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At the request of her family, an 85-year-old female was evaluated for short-term memory loss by a neurologist. She recently had been found wandering in her neighborhood, looking for her way home. Her daughter described that her mother has had difficulty with cognitive function since the death of her husband 2 years earlier and that the family attributed the difficulty to grieving and depression. Her daughter also reported that her mother had fallen a number of times in the last 3 months and appeared more fatigued with activities. On cognitive examination, the patient was not oriented to date or month, but she could identify the day of the week and the season. She was able to name the state, county, and city, but not the clinic where she was being evaluated. She could recall three words immediately after they were spoken to her, but could not recall any after 5 minutes of distraction. She correctly spelled the first three letters of “world” backward. She could name a watch, a pen, and a sweater, but could not name a button, sleeve, or cuff. She correctly drew a clock, but could not set the hands to 9:15. The general neurologic examination was unrevealing, except for diminished light touch and vibration in the distal lower extremities and mildly unsteady gait. The patient was referred for physical therapy evaluation and treatment.

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What are possible complications interfering with physical therapy?

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What are the most appropriate outcome measures for cognitive dysfunction?

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What is her rehabilitation prognosis?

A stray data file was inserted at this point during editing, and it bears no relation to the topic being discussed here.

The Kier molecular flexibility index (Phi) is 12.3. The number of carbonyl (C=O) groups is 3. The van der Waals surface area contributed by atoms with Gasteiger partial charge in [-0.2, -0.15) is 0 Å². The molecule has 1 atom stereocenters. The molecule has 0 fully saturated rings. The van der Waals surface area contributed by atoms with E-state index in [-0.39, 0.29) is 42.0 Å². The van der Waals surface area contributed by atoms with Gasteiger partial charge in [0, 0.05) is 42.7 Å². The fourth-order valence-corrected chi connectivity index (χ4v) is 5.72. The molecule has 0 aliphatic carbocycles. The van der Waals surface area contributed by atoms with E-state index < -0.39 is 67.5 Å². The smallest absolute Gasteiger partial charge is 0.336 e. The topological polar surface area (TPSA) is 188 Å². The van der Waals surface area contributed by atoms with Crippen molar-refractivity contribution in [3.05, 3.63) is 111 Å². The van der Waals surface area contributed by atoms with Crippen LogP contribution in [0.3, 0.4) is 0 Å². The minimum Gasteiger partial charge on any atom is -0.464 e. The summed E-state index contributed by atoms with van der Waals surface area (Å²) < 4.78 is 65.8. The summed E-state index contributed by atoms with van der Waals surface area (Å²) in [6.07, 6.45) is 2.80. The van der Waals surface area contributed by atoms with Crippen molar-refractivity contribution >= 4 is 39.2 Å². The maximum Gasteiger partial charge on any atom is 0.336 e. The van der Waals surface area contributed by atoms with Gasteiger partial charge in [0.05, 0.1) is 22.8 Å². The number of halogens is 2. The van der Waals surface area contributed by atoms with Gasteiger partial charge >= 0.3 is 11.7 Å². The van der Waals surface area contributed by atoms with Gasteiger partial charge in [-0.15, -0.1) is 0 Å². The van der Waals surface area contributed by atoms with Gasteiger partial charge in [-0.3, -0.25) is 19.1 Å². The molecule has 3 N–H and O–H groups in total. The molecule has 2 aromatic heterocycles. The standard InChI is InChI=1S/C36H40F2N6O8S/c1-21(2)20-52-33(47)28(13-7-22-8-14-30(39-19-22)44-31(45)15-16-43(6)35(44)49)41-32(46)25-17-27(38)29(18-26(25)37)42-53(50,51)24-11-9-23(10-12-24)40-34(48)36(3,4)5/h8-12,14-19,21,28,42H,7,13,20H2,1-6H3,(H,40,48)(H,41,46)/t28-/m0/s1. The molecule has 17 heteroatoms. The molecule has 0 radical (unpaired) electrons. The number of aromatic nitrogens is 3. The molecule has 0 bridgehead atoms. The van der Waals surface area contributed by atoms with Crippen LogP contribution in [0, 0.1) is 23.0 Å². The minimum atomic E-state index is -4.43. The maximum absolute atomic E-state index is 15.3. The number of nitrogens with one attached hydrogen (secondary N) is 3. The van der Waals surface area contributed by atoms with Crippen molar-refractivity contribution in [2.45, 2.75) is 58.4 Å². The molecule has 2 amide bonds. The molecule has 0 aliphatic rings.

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What are the examination priorities?

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Based on her health condition, what do you anticipate will be the contributors to activity limitations?

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  • ANOMIA: Inability to name objects
  • APRAXIA: Inability to execute or carry out learned purposeful movements, despite having the physical ability to perform the movements
  • CIRCUMLOCUTION: Roundabout or indirect way of speaking; the use of more words than necessary to express an idea
  • DEMENTIA: Decline in intellectual function severe enough to interfere with a person's relationships and ability to carry out daily activities
  • SUNDOWNING: State of confusion at the end of the day and into the night

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  1. Describe Alzheimer's disease.

  2. Identify key stages and changes in function with progression of Alzheimer's disease.

  3. Identify reliable and valid outcome tools to measure cognitive decline.

  4. Discuss appropriate components of the physical therapy examination for the individual with Alzheimer's disease.

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PT considerations during management of the individual with dementia, history of falls, general motor and balance difficulties, and decreased endurance due to Alzheimer's disease:

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  • General physical therapy plan of care/goals: Assess cognition as well as noncognitive function including changes in affect, personality, and behavior; increase (or at least minimize declines in) strength, range of motion, and balance; promote functional movement; decrease fall risk
  • Physical therapy interventions:...

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